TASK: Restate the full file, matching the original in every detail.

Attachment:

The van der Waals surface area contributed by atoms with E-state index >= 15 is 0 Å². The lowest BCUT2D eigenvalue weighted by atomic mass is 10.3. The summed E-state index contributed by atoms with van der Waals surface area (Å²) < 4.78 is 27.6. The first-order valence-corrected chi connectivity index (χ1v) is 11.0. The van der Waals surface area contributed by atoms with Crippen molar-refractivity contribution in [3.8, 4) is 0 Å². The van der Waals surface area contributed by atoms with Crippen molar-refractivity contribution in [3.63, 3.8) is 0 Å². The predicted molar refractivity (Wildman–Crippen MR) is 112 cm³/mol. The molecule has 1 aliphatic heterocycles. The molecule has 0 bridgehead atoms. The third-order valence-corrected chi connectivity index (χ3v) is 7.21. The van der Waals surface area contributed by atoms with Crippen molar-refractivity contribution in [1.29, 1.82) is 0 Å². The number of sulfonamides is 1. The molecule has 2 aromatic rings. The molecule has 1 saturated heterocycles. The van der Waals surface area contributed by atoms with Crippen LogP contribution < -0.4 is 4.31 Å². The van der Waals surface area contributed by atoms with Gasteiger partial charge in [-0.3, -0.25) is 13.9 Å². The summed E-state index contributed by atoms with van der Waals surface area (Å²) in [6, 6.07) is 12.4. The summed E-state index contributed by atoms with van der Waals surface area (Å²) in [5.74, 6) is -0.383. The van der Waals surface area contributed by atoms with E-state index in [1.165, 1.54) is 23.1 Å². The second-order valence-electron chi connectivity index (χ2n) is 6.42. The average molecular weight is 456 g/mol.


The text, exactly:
The van der Waals surface area contributed by atoms with E-state index >= 15 is 0 Å². The lowest BCUT2D eigenvalue weighted by atomic mass is 10.3. The summed E-state index contributed by atoms with van der Waals surface area (Å²) < 4.78 is 27.6. The first-order valence-corrected chi connectivity index (χ1v) is 11.0. The van der Waals surface area contributed by atoms with Crippen molar-refractivity contribution in [3.8, 4) is 0 Å². The van der Waals surface area contributed by atoms with Crippen molar-refractivity contribution in [3.63, 3.8) is 0 Å². The predicted molar refractivity (Wildman–Crippen MR) is 112 cm³/mol. The molecule has 1 aliphatic heterocycles. The molecule has 0 bridgehead atoms. The third-order valence-corrected chi connectivity index (χ3v) is 7.21. The van der Waals surface area contributed by atoms with Crippen molar-refractivity contribution in [1.29, 1.82) is 0 Å². The number of sulfonamides is 1. The molecule has 2 aromatic rings. The molecule has 1 saturated heterocycles. The van der Waals surface area contributed by atoms with Crippen LogP contribution < -0.4 is 4.31 Å². The van der Waals surface area contributed by atoms with Gasteiger partial charge in [-0.3, -0.25) is 13.9 Å². The summed E-state index contributed by atoms with van der Waals surface area (Å²) in [6, 6.07) is 12.4. The summed E-state index contributed by atoms with van der Waals surface area (Å²) in [5.74, 6) is -0.383. The van der Waals surface area contributed by atoms with E-state index in [1.165, 1.54) is 23.1 Å². The second-order valence-electron chi connectivity index (χ2n) is 6.42. The average molecular weight is 456 g/mol.